Plugging Into Running With the One Legged Posture Stance - Chi Running

Plugging Into Running With the One Legged Posture Stance

Posted by Laura Houston on Thu Jan 27th, 2011, 3 comments

Lately while running, I have been focusing on the One Legged Posture Stance (OLPS).  A good description of the OLPS can be found in the Chi Running book  (p. 78-79). At the Kripalu workshop last fall, Danny said "The One Legged Posture Stance is like plugging an electrical socket into the floor with each step." In other words, it helps ground you. At a Chi Running technique workshop, that first run, where we put it all together, isn't really a "run" per se, but more of a series of OLPS in motion. This helps keep each step in the moment and sets the conditions for the energy to flow.

When most people first come to me, they don't know about the OLPS, and it's a big ah-ha moment for them. Here's a scenario if we ignore that OLPS. First, we usually start off too fast and over stride. Already, the body is saying "hey I'm not warmed up!". But we ignore it and wait for that "second wind". The mind wanders and thoughts creep in, like "how much further do I have to go?" and "when is that second wind going to come?" We also think "I need to keep up the pace so my training partner doesn't think I'm a wimp." and "geez, my calves are tight today!" After a while, we might say "Darn it! My knee is starting to hurt again!" and "I will be so glad when this run is done!" and "Hope I have some 'vitamin I' at home cuz I'm gonna hurt, for sure!"  Finally we finish running, and we limp off to have a beer and wash down some painkiller. We might even give up on running because "it's too hard on the body and the knees are shot."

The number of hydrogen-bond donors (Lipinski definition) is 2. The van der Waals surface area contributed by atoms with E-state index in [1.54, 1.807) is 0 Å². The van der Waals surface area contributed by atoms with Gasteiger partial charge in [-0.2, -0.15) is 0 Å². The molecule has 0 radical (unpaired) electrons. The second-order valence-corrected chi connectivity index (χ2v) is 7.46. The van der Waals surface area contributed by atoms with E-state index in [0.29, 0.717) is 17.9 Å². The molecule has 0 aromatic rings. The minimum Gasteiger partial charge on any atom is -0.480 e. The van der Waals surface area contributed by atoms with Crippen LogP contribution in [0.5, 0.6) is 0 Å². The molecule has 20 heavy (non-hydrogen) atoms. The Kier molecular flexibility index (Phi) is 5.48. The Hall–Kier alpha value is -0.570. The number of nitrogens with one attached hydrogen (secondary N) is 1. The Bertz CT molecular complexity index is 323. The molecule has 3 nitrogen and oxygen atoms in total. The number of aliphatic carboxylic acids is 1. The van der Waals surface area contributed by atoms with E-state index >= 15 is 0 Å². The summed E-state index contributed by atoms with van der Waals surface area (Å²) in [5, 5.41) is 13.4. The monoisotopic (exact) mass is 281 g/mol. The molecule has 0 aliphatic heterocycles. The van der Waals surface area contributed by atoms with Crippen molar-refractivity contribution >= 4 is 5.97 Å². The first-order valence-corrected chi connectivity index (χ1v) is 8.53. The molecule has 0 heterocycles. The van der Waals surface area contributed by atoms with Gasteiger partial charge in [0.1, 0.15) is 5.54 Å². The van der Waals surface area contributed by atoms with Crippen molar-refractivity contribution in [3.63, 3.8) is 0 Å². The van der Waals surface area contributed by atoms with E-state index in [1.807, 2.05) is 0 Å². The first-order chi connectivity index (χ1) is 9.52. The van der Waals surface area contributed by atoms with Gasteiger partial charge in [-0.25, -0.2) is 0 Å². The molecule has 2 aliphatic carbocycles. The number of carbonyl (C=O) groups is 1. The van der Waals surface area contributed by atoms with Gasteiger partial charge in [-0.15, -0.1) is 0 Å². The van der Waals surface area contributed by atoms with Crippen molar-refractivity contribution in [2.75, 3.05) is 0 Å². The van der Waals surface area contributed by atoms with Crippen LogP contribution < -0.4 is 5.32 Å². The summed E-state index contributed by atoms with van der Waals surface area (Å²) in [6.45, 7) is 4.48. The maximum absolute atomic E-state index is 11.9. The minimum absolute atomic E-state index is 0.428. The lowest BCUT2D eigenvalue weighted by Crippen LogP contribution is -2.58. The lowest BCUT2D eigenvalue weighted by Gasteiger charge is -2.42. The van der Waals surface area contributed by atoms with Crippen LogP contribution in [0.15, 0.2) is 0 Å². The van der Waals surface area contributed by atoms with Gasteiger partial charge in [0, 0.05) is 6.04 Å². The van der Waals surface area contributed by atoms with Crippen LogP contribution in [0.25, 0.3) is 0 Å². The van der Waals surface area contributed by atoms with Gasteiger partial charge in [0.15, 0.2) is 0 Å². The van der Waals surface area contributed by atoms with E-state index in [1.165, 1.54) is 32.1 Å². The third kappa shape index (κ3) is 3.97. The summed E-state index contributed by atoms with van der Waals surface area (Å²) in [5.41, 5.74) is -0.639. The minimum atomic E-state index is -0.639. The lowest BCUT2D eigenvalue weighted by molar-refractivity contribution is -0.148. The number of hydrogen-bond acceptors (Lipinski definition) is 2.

If, instead, we practice staying in the moment while running - something that is a real challenge for a lot of us - and start running SLOWLY, the body and mind have a chance to work together. After practicing the OLPS standing in place, and feeling what it feels like to have the mid foot under that column, the body knows how it's supposed to feel. Starting off on the run, we keep the stride short and feel each landing as a momentary support - like a column - with the foot coming down like plugging a socket into the ground. The body weight shifts to the next step, with another OLPS. We're not breathing hard at all, just moving along, feeling what good posture feels like, from the shoulders to the hips, to the ankles. The foot comes down under or slightly behind the center of gravity. As the body warms up, we lean just a little, from the ankles, and feel that OLPS in this new position. Each time the foot comes down, there it is. If the knee starts to say something, we shorten the stride and feel the OLPS once again. We might notice that we aren't breathing as hard, and maybe our training partner is right there next to us. As we lean into the run a tad more, constantly seeking that balance, we can feel that OLPS and feel the mid foot landing behind the hips. As we come to the end of the run, we straighten up a little and slow down, gently jogging to the finish. There is no pain, no need for 'vitamin I' and the beer tastes extra good because the body is pleasantly tired. Just another day of Chi Running, focusing on the one legged posture stance.


  • knee pain,
  • pain-free,
  • one legged posture stance


Nice post, Laura!  It reminds me of something I read in an older book:

“Running is simply the changing of support from one leg to the other.  Simple as that.  One instant, you are in the running pose supported on one leg, the next you are in the running pose supported on the other leg.  Your only object is to alternate your running poses from one leg to the other as quickly as possible.  Running is what takes place in between.  Running happens.”

Laura Houston Feb 1st, 2011 02:54pm

Thanks Richi! I love that Liz’s Houston Half race report (just posted) was in the same sort of vein. Body sensing makes the miles fly by!

Andrew Collinwood Feb 17th, 2011 06:51am

Running is a good exercise for body and mind. When a man do hard work they will be healthy and fit. Thanks Electrician Perth

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